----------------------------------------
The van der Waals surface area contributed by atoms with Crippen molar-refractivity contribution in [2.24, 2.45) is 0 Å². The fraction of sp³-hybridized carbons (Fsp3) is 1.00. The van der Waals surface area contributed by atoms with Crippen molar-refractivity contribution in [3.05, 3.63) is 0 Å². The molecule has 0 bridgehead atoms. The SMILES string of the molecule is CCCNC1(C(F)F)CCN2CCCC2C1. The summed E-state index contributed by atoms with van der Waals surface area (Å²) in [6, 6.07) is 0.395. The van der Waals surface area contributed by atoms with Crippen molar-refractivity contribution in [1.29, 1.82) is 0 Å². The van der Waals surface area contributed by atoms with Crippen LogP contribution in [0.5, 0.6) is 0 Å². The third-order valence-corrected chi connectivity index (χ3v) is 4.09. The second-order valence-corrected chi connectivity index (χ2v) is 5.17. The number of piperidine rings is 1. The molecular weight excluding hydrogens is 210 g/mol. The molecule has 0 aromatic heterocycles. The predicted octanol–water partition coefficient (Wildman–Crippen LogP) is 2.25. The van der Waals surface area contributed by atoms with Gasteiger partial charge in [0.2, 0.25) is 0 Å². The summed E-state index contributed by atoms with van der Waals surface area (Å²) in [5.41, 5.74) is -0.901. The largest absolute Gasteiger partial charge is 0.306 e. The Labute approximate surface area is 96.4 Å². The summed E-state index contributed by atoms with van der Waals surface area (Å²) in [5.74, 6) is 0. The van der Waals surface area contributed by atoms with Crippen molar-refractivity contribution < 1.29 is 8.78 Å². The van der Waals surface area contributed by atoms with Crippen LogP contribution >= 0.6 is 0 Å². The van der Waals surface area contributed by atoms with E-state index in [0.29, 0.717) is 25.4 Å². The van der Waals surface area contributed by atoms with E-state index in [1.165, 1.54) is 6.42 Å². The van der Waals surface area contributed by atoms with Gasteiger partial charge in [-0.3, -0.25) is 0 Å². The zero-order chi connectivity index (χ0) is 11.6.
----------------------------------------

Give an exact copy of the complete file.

The van der Waals surface area contributed by atoms with Crippen molar-refractivity contribution in [2.24, 2.45) is 0 Å². The fraction of sp³-hybridized carbons (Fsp3) is 1.00. The van der Waals surface area contributed by atoms with Crippen molar-refractivity contribution in [3.05, 3.63) is 0 Å². The molecule has 0 bridgehead atoms. The SMILES string of the molecule is CCCNC1(C(F)F)CCN2CCCC2C1. The summed E-state index contributed by atoms with van der Waals surface area (Å²) in [6, 6.07) is 0.395. The van der Waals surface area contributed by atoms with Crippen molar-refractivity contribution in [1.29, 1.82) is 0 Å². The van der Waals surface area contributed by atoms with Crippen LogP contribution in [0.5, 0.6) is 0 Å². The third-order valence-corrected chi connectivity index (χ3v) is 4.09. The second-order valence-corrected chi connectivity index (χ2v) is 5.17. The number of piperidine rings is 1. The molecular weight excluding hydrogens is 210 g/mol. The molecule has 0 aromatic heterocycles. The predicted octanol–water partition coefficient (Wildman–Crippen LogP) is 2.25. The van der Waals surface area contributed by atoms with Gasteiger partial charge in [0.2, 0.25) is 0 Å². The summed E-state index contributed by atoms with van der Waals surface area (Å²) in [5.41, 5.74) is -0.901. The largest absolute Gasteiger partial charge is 0.306 e. The Labute approximate surface area is 96.4 Å². The summed E-state index contributed by atoms with van der Waals surface area (Å²) in [5.74, 6) is 0. The van der Waals surface area contributed by atoms with Crippen molar-refractivity contribution < 1.29 is 8.78 Å². The van der Waals surface area contributed by atoms with Crippen LogP contribution >= 0.6 is 0 Å². The van der Waals surface area contributed by atoms with E-state index in [0.29, 0.717) is 25.4 Å². The van der Waals surface area contributed by atoms with E-state index in [1.165, 1.54) is 6.42 Å². The van der Waals surface area contributed by atoms with Gasteiger partial charge in [-0.3, -0.25) is 0 Å². The zero-order chi connectivity index (χ0) is 11.6.